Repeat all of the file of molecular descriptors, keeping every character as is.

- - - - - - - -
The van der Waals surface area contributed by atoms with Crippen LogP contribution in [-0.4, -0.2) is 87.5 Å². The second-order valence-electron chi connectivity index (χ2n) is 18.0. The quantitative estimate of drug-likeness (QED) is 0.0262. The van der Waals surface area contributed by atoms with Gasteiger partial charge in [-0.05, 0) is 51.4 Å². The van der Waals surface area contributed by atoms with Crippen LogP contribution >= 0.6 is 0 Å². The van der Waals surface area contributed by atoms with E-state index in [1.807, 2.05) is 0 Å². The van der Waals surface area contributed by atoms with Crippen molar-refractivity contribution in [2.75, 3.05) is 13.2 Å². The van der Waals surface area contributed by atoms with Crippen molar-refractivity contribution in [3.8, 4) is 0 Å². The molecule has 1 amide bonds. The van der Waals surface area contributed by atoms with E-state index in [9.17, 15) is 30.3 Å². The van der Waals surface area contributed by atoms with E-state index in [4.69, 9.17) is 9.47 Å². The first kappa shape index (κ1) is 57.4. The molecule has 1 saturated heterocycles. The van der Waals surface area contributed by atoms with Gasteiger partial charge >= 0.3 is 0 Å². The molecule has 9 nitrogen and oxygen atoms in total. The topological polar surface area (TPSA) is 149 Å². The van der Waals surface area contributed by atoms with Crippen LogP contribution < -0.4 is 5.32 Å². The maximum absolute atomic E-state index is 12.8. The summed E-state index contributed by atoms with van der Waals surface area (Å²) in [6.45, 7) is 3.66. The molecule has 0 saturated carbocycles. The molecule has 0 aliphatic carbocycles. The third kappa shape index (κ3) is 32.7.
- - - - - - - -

The van der Waals surface area contributed by atoms with Crippen LogP contribution in [-0.4, -0.2) is 87.5 Å². The second-order valence-electron chi connectivity index (χ2n) is 18.0. The quantitative estimate of drug-likeness (QED) is 0.0262. The van der Waals surface area contributed by atoms with Gasteiger partial charge in [-0.05, 0) is 51.4 Å². The van der Waals surface area contributed by atoms with Crippen LogP contribution >= 0.6 is 0 Å². The van der Waals surface area contributed by atoms with E-state index in [1.807, 2.05) is 0 Å². The van der Waals surface area contributed by atoms with Crippen molar-refractivity contribution in [2.75, 3.05) is 13.2 Å². The van der Waals surface area contributed by atoms with Crippen molar-refractivity contribution in [3.8, 4) is 0 Å². The molecule has 1 amide bonds. The van der Waals surface area contributed by atoms with E-state index in [9.17, 15) is 30.3 Å². The van der Waals surface area contributed by atoms with E-state index in [4.69, 9.17) is 9.47 Å². The first kappa shape index (κ1) is 57.4. The molecule has 1 saturated heterocycles. The van der Waals surface area contributed by atoms with Gasteiger partial charge >= 0.3 is 0 Å². The molecule has 9 nitrogen and oxygen atoms in total. The topological polar surface area (TPSA) is 149 Å². The van der Waals surface area contributed by atoms with Crippen LogP contribution < -0.4 is 5.32 Å². The maximum absolute atomic E-state index is 12.8. The summed E-state index contributed by atoms with van der Waals surface area (Å²) in [6.45, 7) is 3.66. The molecule has 0 saturated carbocycles. The molecule has 0 aliphatic carbocycles. The third kappa shape index (κ3) is 32.7.